Elias takes the DEC to court – Please help!

24 01 2011

From my friend Elias:

Hi friends, community members and allies,

As some of you already know, I’ve been in a battle with the Registrar of Civil Status of Quebec over my legal sex designation for the past few months. There are many serious problems with this department, including arbitrary/inconsistent decisions due to bureaucrats interpreting articles 71 and 58 of the Quebec Civil Code however they want – therefore getting to decide what consists an appropriate sex change for trans men, getting to decide whether to add a first name to a birth certificate instead of granting an actual change of name to trans people, general ignorance about trans issues and surgeries, unwillingness to dialogue with the community and medical professionals, hostile attitudes towards trans people from some bureaucrats, long wait times, barriers for non-citizens, and more. It’s a serious nightmare.

I have undergone a bilateral mastectomy, am on hormones and have paperwork attesting that I meet the criteria for GID – I submitted all of that info to the department. I was initially refused a sex change on the grounds of not having undergone phalloplasty. I contested this in writing because it has already been established that they cannot ask it as a prerequisite. They then revised their decision to state that I could not be granted a sex change because I had not undergone a total hysterectomy – as I type this, it is mandatory for trans people to be surgically sterile to be granted a change of sex in Quebec.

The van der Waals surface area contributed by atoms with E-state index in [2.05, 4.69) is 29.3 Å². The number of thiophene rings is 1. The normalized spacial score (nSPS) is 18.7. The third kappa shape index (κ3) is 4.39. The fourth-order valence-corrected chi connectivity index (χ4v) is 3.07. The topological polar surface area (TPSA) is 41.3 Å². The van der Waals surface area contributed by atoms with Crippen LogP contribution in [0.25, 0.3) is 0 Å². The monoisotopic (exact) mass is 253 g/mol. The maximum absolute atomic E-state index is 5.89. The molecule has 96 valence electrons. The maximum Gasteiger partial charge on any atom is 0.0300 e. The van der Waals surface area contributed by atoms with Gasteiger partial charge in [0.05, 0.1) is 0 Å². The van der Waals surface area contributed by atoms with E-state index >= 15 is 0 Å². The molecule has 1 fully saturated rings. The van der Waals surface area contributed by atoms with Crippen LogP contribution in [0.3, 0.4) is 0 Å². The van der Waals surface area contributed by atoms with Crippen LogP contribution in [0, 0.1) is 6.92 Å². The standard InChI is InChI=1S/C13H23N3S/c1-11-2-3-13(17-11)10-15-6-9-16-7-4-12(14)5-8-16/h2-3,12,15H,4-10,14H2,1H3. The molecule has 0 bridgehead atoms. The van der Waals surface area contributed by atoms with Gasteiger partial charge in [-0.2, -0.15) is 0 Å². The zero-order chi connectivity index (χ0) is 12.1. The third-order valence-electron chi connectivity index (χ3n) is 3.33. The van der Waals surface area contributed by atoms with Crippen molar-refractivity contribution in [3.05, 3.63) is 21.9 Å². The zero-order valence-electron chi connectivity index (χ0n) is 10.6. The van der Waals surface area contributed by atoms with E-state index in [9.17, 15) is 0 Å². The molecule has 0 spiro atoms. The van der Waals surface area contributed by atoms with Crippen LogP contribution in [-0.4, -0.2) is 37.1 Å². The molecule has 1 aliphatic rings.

I am now going to court to challenge the constitutionality of the Civil Code article that dictates what conditions must be met to access a change of sex. Coercing trans people into getting surgeries that they might not want (or cannot get) is a gross violation of our human rights, and and I have witnessed the devastating consequences that having mismatched paperwork can have for some trans people. It is necessary that compulsory sterilization be abolished in order to comply with the Canada and Quebec Charters and to insure that trans people are granted their full citizenship. This is an unprecedented opportunity for Quebec to amend it’s Civil Code to ensure that it doesn’t contradict itself by protecting against unwanted medical treatment while simultaneously enforcing compulsory surgical treatment against a segment of the population.

Despite the fact that my lawyer is doing this at a reduced rate, significant costs are being incurred. I am willing to put as much of my own money into this while it is ongoing, but my monetary resources are limited – it wouldn’t be possible for me to do this without some financial help. In addition to throwing a few fundraisers over the next year, I have set up a donation page at http://tiny.cc/eliasdeanfund in order to cover fees incurred on my behalf during litigation.  This case is important for our community and could change the grounds of legal sex recognition in Quebec – if you can afford to contribute, please consider doing so. I make a living as an artist, and donations of 25$ or more will get you an original drawing or a print of your choice.

The outpour of love and support I’ve been receiving has exceeded my wildest expectations – I wouldn’t have the strength to do this without you and I want to express my deepest gratitude to all those who have reached out to me. A website (www.eliasdeanchallenge.com) will be up shortly to provide updates about the case for those who are interested.

In love and solidarity,

Elias





My hysterectomy – March 25, 2010

4 01 2011